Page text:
But the tears do flow

However, at some point or another during a class, many of us will experience highly-charged emotional moments. It took only a month of taking RSB classes for me to have my first meltdown.

My emotions got the best of me as I was doing a footwork drill. This was a move I had once done with grace, rhythm, and fluidity, back when I used to dance. Now when I do this step, I feel like I have lead legs, and it takes every bit of my willpower to recreate just the mechanics (forget about the grace of a ballerina) of a once-simple step for me.

Another time, we “shoveled snow.” Using a spoon with our non-dominant hand, we were challenged to fill a bowl with as many cotton balls as we could in 30 seconds. I am right-handed, and my left side is most affected by PD. It was a huge struggle for me even to get nine cotton balls in the bowl using my left hand. My eyes started to well up with tears as I was doing the exercise. I felt so uncoordinated and helpless, trying to will my body to quickly perform such a simple task. The 30 seconds seemed like an eternity, but I was finally able to finish without crying mainly due to the support and kind encouragement from other participants. Seeing the beaming smiles on some of my fellow boxers’ faces bolstered my spirits. It is ironic how failing at one small mindless task can bring a person to tears, yet, if performed well it can be so satisfying, and such a joy.

While it may seem inconsequential, performing a fine motor skill task like “shoveling snow” can become monumental and overwhelming. This is just one small example of the simple movements I had always taken for granted that PD has robbed from me. I suspect that most of my fellow boxers in class that day truly empathized with me. Although their PD challenges may be different and unique to them, I believe they, too, have their moments of despair when they are reminded of what they have lost to this disease. PD affects everyone so differently, and while one class member may perform a drill well, another may struggle tremendously with it. There seems to be no rhyme or reason as to what any one person loses as a result of this disease. One thing we are all cognizant of is that PD does not discriminate. We also realize that what we can easily do today may be robbed from us tomorrow.

To be continued …

Since there is so much to share about my RSB journey, next month, I will continue talking about my boxing experiences.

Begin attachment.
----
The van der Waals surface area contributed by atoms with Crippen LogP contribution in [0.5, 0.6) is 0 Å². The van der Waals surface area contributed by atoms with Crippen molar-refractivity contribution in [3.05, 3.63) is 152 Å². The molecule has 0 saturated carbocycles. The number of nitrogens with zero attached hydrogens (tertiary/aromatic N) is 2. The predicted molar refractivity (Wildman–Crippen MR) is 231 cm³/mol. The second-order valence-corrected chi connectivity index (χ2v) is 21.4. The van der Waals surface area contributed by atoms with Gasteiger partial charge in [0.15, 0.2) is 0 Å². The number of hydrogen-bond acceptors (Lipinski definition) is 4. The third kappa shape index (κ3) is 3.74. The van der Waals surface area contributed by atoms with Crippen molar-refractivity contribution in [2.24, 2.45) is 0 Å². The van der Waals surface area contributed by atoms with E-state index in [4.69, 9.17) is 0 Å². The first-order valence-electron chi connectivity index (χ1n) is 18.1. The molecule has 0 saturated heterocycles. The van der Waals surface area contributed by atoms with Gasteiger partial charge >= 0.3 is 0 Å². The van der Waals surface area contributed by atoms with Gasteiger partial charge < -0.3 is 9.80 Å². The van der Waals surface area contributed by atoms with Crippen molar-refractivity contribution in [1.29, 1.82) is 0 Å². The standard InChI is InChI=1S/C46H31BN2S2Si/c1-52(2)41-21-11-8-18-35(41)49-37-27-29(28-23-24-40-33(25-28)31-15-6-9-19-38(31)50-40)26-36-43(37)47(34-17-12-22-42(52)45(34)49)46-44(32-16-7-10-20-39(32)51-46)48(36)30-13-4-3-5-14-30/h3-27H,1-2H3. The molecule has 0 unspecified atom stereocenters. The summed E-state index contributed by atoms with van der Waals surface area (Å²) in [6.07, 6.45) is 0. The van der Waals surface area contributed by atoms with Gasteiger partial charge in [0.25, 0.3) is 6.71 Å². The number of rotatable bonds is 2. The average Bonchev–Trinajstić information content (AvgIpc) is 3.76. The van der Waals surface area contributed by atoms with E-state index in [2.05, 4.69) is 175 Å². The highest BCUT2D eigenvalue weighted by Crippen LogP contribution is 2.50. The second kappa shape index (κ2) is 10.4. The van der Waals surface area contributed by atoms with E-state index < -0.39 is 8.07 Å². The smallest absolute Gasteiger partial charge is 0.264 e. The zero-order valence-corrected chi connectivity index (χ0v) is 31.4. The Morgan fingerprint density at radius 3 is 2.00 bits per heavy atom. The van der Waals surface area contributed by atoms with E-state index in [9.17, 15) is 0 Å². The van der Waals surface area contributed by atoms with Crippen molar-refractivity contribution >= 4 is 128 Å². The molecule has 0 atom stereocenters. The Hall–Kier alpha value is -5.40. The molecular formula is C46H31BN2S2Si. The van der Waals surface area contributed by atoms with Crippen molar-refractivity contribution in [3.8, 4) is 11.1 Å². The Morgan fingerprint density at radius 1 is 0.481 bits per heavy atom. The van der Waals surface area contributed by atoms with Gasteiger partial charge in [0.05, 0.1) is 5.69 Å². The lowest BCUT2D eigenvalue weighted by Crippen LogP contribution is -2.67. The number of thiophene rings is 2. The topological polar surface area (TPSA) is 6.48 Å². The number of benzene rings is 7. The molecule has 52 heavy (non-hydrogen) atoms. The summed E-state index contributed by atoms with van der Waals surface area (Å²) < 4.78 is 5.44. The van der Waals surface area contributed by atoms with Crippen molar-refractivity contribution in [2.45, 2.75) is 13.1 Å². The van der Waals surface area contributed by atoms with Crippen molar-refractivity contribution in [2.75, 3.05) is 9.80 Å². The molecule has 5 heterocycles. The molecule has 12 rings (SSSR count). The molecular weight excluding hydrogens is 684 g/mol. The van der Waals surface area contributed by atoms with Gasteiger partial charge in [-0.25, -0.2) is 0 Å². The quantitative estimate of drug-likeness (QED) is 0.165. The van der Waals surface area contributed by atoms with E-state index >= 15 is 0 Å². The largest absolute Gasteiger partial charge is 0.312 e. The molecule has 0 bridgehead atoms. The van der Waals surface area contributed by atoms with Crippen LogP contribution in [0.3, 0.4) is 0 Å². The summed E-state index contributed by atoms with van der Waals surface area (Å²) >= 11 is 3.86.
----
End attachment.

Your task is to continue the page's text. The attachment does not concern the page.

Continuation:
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Note: Parkinson’s News Today is strictly a news and information website about the disease. It does not provide medical advice, diagnosis or treatment. This content is not intended to be a substitute for professional medical advice, diagnosis, or treatment. Always seek the advice of your physician or another qualified health provider with any questions you may have regarding a medical condition. Never disregard professional medical advice or delay in seeking it because of something you have read on this website. The opinions expressed in this column are not those of Parkinson’s News Today or its parent company, BioNews Services, and are intended to spark discussion about issues pertaining to Parkinson’s disease.

The post Rock Steady Boxing: In the Beginning appeared first on Parkinson’s News Today.

Source: Parkinson's News Today

What Is Helping Me the Most in My Parkinson’s Battle?

helping, battle

No two Parkinson’s disease patients are alike

I am slowly coming to realize that each diagnosis of Parkinson’s disease (PD) is unique. PD patients suffer different symptoms and different rates of disease progression. Some remedies work for some, and not for others.

In many cases, those of us with PD are left to our own devices. Doctors can only suggest options for us. As for medications, in the end, we must listen to our bodies very carefully to determine what will and what won’t work. The ultimate goal is to find the right “cocktail” of drugs so that PD symptoms are masked and there are few or manageable side effects. Sadly, my experience has been that changes in medications and dosages have not given me aha! moments where I can see a significant reduction in symptoms. If there are any improvements, they are extremely subtle.

Is it the weather?